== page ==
John Henry Faulk was not surprised at the way Conroe had fallen on Clarence Brandley. He had seen this kind of communal fever before. There was one time, he recalled, when, as a child, he had seen a white girl being knocked off her bicycle by a young black boy running across the street in front of her; the girl had gone home and complained that some ‘nigger’ had hurt her and the next thing he knew, there were groups of white men prowling round the streets looking for the boy. They even had a rope to string him up with. It was Faulk’s father, a liberal lawyer, who went out with the sheriff and told them the truth, and persuaded them to let the boy live.
Faulk helped me to find the truth about Conroe which had a history of unashamed racism. Until the 1950s, it had its own chapter of the the Ku Klux Klan which used to meet in the town hall for oyster dinners and to burn crosses down by the San Jacinto River. The schools were segregated. So were the restaurants, the cinemas, the public toilets and the water fountains.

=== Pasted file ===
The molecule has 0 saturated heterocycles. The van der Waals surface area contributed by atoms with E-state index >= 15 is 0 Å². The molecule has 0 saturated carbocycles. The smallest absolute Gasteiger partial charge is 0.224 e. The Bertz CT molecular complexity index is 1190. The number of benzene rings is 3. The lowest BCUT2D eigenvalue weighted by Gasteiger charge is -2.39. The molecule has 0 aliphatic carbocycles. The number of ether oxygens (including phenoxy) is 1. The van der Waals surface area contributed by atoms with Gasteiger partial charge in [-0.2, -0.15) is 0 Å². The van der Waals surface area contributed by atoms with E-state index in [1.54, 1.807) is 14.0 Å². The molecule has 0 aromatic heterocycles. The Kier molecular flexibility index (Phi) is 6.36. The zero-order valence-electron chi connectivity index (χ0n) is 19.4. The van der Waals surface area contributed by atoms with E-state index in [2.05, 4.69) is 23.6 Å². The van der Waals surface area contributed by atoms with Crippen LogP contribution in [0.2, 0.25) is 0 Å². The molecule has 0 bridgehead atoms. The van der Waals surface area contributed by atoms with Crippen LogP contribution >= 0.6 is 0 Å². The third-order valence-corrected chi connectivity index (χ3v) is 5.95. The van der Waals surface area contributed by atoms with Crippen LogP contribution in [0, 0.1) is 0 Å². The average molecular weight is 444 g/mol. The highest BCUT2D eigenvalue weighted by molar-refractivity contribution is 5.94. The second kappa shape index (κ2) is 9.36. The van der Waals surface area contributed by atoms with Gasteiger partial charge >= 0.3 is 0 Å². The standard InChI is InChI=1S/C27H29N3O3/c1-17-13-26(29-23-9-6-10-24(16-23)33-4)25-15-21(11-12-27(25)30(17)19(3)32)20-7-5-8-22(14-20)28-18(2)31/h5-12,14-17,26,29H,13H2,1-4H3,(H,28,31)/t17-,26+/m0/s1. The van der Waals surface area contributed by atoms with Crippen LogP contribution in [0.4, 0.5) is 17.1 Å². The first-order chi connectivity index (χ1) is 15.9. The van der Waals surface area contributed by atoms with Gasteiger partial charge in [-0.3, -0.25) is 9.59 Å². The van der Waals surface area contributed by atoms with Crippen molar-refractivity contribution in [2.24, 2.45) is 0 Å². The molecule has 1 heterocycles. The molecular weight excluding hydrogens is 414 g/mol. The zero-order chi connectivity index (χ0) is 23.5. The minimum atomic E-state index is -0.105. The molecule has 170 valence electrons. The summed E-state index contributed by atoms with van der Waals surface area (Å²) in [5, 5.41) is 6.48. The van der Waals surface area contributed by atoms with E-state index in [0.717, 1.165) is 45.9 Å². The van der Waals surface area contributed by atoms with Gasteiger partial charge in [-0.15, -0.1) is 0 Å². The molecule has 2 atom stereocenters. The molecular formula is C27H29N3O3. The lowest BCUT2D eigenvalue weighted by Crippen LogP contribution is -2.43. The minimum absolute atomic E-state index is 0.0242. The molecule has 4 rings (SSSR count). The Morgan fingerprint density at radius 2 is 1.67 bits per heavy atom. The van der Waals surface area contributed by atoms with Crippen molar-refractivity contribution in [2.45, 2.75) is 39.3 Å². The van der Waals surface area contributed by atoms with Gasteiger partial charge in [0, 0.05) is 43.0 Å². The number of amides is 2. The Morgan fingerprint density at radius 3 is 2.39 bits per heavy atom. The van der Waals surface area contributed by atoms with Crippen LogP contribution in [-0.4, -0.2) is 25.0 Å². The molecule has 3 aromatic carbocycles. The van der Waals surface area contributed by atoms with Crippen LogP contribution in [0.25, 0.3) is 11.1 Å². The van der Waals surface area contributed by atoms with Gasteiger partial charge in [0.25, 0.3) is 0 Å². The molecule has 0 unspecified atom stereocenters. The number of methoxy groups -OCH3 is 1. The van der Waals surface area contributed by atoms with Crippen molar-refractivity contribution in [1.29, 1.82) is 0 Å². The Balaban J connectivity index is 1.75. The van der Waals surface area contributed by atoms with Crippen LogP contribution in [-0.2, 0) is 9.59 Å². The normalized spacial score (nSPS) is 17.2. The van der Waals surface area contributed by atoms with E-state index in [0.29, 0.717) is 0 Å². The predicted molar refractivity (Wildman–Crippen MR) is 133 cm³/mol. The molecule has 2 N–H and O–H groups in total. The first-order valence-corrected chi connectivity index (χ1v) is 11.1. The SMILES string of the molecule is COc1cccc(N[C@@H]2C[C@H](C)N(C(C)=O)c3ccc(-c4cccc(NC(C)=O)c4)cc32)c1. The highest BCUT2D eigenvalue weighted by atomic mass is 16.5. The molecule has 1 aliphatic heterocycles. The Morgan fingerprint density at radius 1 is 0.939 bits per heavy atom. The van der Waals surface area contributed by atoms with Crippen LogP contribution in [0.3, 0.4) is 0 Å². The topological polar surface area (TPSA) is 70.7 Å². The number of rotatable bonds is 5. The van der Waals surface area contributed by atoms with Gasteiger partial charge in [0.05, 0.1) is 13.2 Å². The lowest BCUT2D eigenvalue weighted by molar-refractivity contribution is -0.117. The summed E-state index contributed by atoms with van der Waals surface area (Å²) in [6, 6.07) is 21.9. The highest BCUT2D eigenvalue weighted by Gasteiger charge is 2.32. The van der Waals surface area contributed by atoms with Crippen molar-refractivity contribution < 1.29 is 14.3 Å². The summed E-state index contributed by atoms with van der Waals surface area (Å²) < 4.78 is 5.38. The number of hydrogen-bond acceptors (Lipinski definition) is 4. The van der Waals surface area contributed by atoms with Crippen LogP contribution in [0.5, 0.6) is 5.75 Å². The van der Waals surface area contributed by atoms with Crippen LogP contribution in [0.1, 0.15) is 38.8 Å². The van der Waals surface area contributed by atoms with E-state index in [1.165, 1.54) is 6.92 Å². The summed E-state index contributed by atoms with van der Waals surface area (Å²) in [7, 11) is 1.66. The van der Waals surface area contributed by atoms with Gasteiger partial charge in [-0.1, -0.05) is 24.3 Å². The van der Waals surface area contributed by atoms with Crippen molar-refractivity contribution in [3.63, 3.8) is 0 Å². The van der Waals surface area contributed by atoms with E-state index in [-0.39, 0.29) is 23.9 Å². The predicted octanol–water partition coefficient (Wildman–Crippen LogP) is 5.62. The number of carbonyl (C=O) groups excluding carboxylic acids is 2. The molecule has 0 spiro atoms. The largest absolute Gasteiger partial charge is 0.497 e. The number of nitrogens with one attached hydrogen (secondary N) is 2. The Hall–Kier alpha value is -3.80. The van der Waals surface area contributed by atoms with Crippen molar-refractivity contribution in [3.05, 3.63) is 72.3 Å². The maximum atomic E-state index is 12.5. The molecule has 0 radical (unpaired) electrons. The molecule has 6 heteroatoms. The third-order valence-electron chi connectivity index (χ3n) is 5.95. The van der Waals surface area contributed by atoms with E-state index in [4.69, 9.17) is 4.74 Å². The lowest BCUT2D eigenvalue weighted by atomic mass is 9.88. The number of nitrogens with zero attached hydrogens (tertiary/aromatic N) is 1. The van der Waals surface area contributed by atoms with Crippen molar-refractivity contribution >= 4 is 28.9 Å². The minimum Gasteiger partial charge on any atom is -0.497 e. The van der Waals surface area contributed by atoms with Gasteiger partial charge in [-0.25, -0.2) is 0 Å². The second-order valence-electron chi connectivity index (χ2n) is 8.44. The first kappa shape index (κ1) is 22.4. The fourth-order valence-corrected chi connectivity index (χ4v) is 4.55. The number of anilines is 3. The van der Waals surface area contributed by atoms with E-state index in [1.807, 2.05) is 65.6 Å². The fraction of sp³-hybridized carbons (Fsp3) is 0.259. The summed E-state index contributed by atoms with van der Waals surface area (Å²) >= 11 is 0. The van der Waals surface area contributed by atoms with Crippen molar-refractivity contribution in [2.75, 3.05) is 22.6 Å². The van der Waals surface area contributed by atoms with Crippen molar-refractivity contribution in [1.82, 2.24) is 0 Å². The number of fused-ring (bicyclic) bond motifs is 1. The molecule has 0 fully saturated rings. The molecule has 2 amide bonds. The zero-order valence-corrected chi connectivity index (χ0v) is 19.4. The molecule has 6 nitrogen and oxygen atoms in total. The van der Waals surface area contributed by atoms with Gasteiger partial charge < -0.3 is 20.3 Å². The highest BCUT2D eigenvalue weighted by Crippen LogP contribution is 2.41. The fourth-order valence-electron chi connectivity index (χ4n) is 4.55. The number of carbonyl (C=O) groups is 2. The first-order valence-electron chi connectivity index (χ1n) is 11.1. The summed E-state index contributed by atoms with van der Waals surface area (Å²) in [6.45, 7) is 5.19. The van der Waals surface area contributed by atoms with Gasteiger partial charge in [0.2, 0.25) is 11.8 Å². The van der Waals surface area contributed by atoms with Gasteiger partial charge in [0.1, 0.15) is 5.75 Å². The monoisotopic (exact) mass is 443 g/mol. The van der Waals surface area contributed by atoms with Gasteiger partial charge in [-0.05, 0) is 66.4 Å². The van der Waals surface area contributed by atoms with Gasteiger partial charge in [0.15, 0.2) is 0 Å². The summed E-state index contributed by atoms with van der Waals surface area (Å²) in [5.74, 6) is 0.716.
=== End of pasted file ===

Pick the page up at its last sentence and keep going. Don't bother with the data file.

The town’s newspaper, the Courier, used to run a column called “A Little Fun – Jokes to Make You Laugh” in which black people were regular targets, caricatured as criminal and stupid. There was the black maid who was about to get married and asked her mistress to keep her savings for her because “ah hates to keep all dat money in de house wid a strange niggah man”; or the black ‘mammy’ who always signed her name X, then started signing with a Y because “Ise done got married yistidy an’ changed mah name”.
Conroe’s past was littered with black victims: young Tommy Goffney, who was fined $100 in January 1951 because he had written to a white girl asking her for a date; Marshall Waters and Zeke Rollin, who were shot dead at a road block by police who had heard rumours that black people were getting drunk on whisky and planning an uprising; the student who had been caught hitch-hiking outside the town in 1985 and ended up tarred and feathered.